Firing of Pocomoke's First Black Police Chief Leads to Turmoil - WBOC-TV 16, Delmarvas News Leader, FOX 21 -

Firing of Pocomoke's First Black Police Chief Leads to Turmoil

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POCOMOKE CITY, Md. (AP) - Residents of a small town on Maryland's Eastern Shore vented their frustrations and concerns about the ouster of the town's first black police chief at a City Council meeting Monday that devolved into angry shouting.
    
Two local pastors, representing a group called Citizens for a Better Pocomoke, called on the mayor and council members to work with them to reinstate former Pocomoke City Police Chief Kelvin Sewell.
    
"The integrity and reputation of our community is our utmost concern, and we feel has been greatly compromised, ... " the Rev. Ronnie White of the House of Love Christian Center said. "This act has destabilized our community and now brought about division."
    
Mayor Bruce Morrison said he was willing to work with the group to help heal the predominantly black town, which has been torn by racial tension, but Sewell would not likely get his job back.
    
"I don't see that happening, bringing Chief Sewell back," Morrison said.
    
Sewell did not attend Monday's council meeting, which began on a cordial note that turned into sharp exchanges between audience members, the mayor and Councilman George Tasker, who was accused of referring to supporters of Sewell as "you people."
    
"It's getting out of hand," Morrison said as he banged the gavel to close the meeting.
    
Sewell said last month that he was dismissed for refusing city officials' demands that he fire two fellow black officers who filed complaints saying they had been treated unfairly.
    
"Basically, they said they wanted me to resign," said Sewell, who told officials they would have to fire him.
    
"I didn't do anything wrong," Sewell told The Associated Press, adding that officials told him he was fired because of incompetence.
    
After Sewell's firing, some residents of the town, which bills itself as "The Friendliest Town on the Eastern Shore," began a petition to have him reinstated and called for the ouster of Morrison, who is white. The Justice Department sent community affairs representatives to a church gathering last month to listen to residents' concerns.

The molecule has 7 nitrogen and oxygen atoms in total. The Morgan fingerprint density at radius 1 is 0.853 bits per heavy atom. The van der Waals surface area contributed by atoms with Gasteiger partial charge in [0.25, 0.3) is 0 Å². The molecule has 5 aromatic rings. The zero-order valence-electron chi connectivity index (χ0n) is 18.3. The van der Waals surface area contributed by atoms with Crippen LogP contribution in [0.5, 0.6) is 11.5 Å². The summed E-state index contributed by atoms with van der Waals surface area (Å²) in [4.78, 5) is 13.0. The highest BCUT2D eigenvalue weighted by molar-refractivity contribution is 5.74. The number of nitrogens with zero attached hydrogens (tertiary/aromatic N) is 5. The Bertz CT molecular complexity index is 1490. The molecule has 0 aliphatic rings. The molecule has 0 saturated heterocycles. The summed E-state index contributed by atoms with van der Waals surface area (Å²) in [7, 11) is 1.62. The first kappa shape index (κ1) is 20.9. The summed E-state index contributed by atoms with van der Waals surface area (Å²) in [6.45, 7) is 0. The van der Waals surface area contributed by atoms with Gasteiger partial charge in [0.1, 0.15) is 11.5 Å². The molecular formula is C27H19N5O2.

Sewell joined the Pocomoke City Police Department in 2010 after retiring from the Baltimore Police Department and was promoted to chief in 2011. He filed a complaint earlier this year with the Equal Employment Opportunity Commission claiming he was not given a contract and was paid much less than his white predecessors. Sewell is now amending the complaint to add that he was fired for refusing to fire Officers Franklin L. Savage and Lynell Green.
    
Andrew McBride, a lawyer for the three men, said city officials viewed Savage and Green as "troublemakers."
    
City officials deny the allegations, but their ability to address the issue publicly is limited because of pending litigation and privacy rules regarding personnel issues.
    
"I believe that when all of the facts are in, the actions of the council will be vindicated," City Attorney William Hudson said.
    
"We emphatically deny the allegation that the chief's separation resulted from a refusal on his part to terminate the officers," Hudson added.
    
The allegations of discrimination stem from Savage's two-year stint on the Worcester County Criminal Enforcement Team, a multijurisdictional drug unit. Savage, the only black officer on the task force, filed an EEOC complaint last year saying that he was repeatedly subjected to racial slurs and harassment.
    
"It was extensive, and no discipline was imposed on the two leaders of the task force," McBride said.
    
The Maryland State Police, however, informed Savage in a letter that it would penalize one of its officers for "unbecoming conduct."
    
Green says he was harassed and his overtime hours were restricted after he attended an EEOC mediation session with Savage.
    
Diane Downing, the lone black member of the five-person City Council and sole vote against firing Sewell, said city officials and outside authorities wanted Savage fired because he could not be trusted after filing his EEOC complaint and would not be allowed to testify in court cases.
    
The role Sewell's relationships with other local law enforcement agencies may have played in his firing is unclear. On at least two occasions, most recently in June, representatives of outside agencies have come into Pocomoke City to make drug arrests without Sewell's prior knowledge or participation.
    
"Everybody was concerned about why the other agencies were in town," Downing said.
    
Lt. Ed Schreier, a spokesman for the Worcester County Sheriff's Office, said the multiagency drug unit notified Pocomoke police about a drug bust in their town in late June as search warrants were being served.
    
"When we have an investigation, we don't tell everybody about it," Schreier noted. "We have ultimate jurisdiction over every town in the county."
    
Schreier declined to comment about Savage's allegations of racial harassment while a member of the task force.
    
"We cannot comment on any ongoing legal proceedings," he said. "It's not for us to play this out in the media."
    
The state's attorney's office for Worcester County also declined to comment.
 

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